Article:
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Tyrone McCann urges troubled Tyrone to remain calm

By Declan Bogue

Tyrone's Tiernan McCann stood on the Pairc MacCumhail turf and appeared for all the world to be shell-shocked at the 70-odd minutes that had just unfolded.

For the fifth time in the last six meetings, Donegal had beaten Tyrone, but this time was perhaps right up there with the 2013 Championship game at the same venue in terms of the control the home side exerted on the match.

Back then, Donegal were relegated from Division One on the final league game of the season while Tyrone went on to push Dublin hard in the final. Their Championship tie was decided by goals from Ross Wherity and Colm McFadden, but at least Tyrone scored seven points from play that day (2-10 to 0-10). On Sunday, they managed only two.

Manager Mickey Harte said afterwards: "It was as bad a performance as I've been involved in with the Tyrone team over all the time that I've been involved - at any level and at any age."

It echoed comments he made after their crushing defeat to Kerry in Killarney last year.

From a player's perspective, McCann said: "We have a lot of work to do."

Referring to Tyrone's baffling dips in form, he continued: "We have shown so much inconsistency. We go to Dublin, put in a good performance, go to Mayo, put in a good performance. It seems when we're up against it we seem to do well.

"But we didn't deliver whatsoever, and it's going to take a lot of hard work and a lot of looking hard at ourselves for six weeks."

Inconsistency is one thing in itself, but an unpalatable truth is that Tyrone have not come any closer to solving how to play against Donegal. After their opening day defeat, they appeared to adopt a defensive lockdown system that had Donegal in mind.

After it blew up spectacularly, McCann insisted that they have to maintain patience.

"We have to just keep going with the system," he said. "Because it didn't work here, doesn't mean it can't work the rest of the year. They just seemed to come straight through us a number of times."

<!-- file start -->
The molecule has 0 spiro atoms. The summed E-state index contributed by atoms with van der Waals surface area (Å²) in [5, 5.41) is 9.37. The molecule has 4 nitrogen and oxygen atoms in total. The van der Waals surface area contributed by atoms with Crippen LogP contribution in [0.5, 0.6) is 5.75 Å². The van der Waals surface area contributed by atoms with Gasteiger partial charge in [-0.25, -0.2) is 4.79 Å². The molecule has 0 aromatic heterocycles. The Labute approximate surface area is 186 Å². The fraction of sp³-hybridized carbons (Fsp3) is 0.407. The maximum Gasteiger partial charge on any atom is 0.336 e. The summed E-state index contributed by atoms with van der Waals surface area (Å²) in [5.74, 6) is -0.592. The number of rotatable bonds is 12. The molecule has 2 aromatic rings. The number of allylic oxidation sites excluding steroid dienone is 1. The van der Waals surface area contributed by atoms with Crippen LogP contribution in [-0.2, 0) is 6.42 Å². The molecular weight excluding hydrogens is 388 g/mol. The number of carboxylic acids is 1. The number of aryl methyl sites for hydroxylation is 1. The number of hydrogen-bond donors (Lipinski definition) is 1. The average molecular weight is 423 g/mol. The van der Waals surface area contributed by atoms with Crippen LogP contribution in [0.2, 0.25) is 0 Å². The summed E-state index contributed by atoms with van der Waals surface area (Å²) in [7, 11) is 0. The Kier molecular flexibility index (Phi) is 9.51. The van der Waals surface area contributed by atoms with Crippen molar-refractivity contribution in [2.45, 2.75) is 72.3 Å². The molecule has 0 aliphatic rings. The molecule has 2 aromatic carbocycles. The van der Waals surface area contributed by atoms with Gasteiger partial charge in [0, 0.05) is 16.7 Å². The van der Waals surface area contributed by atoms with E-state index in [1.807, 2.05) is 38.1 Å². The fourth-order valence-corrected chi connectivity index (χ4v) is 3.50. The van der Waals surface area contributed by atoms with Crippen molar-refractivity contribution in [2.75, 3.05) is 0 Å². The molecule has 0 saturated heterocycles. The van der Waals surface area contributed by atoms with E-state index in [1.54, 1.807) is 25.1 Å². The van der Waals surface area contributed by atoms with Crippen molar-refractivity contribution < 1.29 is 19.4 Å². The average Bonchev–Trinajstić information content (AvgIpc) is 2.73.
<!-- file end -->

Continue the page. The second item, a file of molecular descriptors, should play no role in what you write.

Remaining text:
Admitting that they decided to hold a mirror up to Donegal, the Killyclogher man went on: "It was exactly what we're trying to implement for Tyrone, but it just didn't seem to work for us."

The 23-year-old also spoke of the weight of expectation placed upon the team from a Tyrone public hungry for success. A certain frustration can be detected.

"It's hard to replicate what the teams before us have done, but we're not trying to let anybody down, we're just going out to represent our families, our clubs, our county," he said.

"It didn't work, but we have plenty of time to put it right. It's going to take a long number of sessions up at Garvaghey in the wind and rain to correct what happened, or what didn't happen."

A question about the absence of Sean Cavanagh from the starting line-up opened up another question of the lack of leadership, with McCann replying: "He's our leader, he's our 200 appearances man, but we can't keep going back to the same people.

"There's a group of lads there, and we need to step up, it's about time we stepped up, and we're trying to. We're doing our best."

Like his manager, McCann also believed at the final whistle that defeat had condemned them to the relegation trapdoor. Instead, their destination is still in their hands if they can beat Kerry by two points in Sunday's do-or-die clash at Healy Park, Omagh, following their defeat to Monaghan.

However, McCann recalls: "A couple of years ago we had a chance of putting Kerry down, and we failed. They beat us by a point after we were leading at half time.

"Kerry are the reigning All-Ireland champions, they have played some fantastic league games this year, so that's another challenge for us."

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